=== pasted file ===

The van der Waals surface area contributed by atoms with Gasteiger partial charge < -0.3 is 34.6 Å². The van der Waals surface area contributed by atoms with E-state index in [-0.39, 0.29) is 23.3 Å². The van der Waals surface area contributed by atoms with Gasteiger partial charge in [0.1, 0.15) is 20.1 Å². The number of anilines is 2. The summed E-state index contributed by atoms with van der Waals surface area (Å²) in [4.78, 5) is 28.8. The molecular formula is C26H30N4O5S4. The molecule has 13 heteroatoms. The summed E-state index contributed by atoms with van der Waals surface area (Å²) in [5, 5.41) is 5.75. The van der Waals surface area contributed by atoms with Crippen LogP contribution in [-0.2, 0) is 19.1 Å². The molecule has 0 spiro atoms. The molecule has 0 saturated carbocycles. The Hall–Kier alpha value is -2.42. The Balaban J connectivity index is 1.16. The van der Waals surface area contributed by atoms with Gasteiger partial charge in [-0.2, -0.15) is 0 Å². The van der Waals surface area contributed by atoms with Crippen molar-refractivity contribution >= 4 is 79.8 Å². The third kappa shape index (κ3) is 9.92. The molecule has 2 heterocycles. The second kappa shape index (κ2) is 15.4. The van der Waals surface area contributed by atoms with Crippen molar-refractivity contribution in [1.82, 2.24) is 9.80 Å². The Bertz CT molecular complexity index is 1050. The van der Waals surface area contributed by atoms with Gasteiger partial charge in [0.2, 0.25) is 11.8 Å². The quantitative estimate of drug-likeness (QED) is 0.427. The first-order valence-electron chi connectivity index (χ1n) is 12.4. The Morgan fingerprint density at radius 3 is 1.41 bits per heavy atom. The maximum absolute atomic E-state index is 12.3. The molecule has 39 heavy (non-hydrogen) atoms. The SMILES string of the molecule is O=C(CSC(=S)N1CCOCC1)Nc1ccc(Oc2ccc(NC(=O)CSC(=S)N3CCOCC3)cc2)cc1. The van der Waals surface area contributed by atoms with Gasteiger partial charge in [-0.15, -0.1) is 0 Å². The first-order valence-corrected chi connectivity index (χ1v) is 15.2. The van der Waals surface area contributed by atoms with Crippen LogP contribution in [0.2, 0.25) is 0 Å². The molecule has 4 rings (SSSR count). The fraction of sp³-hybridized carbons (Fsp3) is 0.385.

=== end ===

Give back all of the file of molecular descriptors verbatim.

The van der Waals surface area contributed by atoms with Gasteiger partial charge < -0.3 is 34.6 Å². The van der Waals surface area contributed by atoms with E-state index in [-0.39, 0.29) is 23.3 Å². The van der Waals surface area contributed by atoms with Gasteiger partial charge in [0.1, 0.15) is 20.1 Å². The number of anilines is 2. The summed E-state index contributed by atoms with van der Waals surface area (Å²) in [4.78, 5) is 28.8. The molecular formula is C26H30N4O5S4. The molecule has 13 heteroatoms. The summed E-state index contributed by atoms with van der Waals surface area (Å²) in [5, 5.41) is 5.75. The van der Waals surface area contributed by atoms with Crippen LogP contribution in [-0.2, 0) is 19.1 Å². The molecule has 0 spiro atoms. The molecule has 0 saturated carbocycles. The Hall–Kier alpha value is -2.42. The Balaban J connectivity index is 1.16. The van der Waals surface area contributed by atoms with Gasteiger partial charge in [-0.2, -0.15) is 0 Å². The van der Waals surface area contributed by atoms with Crippen molar-refractivity contribution >= 4 is 79.8 Å². The third kappa shape index (κ3) is 9.92. The molecule has 2 heterocycles. The second kappa shape index (κ2) is 15.4. The van der Waals surface area contributed by atoms with Crippen molar-refractivity contribution in [1.82, 2.24) is 9.80 Å². The Bertz CT molecular complexity index is 1050. The van der Waals surface area contributed by atoms with Gasteiger partial charge in [0.2, 0.25) is 11.8 Å². The quantitative estimate of drug-likeness (QED) is 0.427. The first-order valence-electron chi connectivity index (χ1n) is 12.4. The Morgan fingerprint density at radius 3 is 1.41 bits per heavy atom. The maximum absolute atomic E-state index is 12.3. The molecule has 39 heavy (non-hydrogen) atoms. The SMILES string of the molecule is O=C(CSC(=S)N1CCOCC1)Nc1ccc(Oc2ccc(NC(=O)CSC(=S)N3CCOCC3)cc2)cc1. The van der Waals surface area contributed by atoms with Gasteiger partial charge in [-0.15, -0.1) is 0 Å². The first-order valence-corrected chi connectivity index (χ1v) is 15.2. The van der Waals surface area contributed by atoms with Crippen LogP contribution in [0.2, 0.25) is 0 Å². The molecule has 4 rings (SSSR count). The fraction of sp³-hybridized carbons (Fsp3) is 0.385.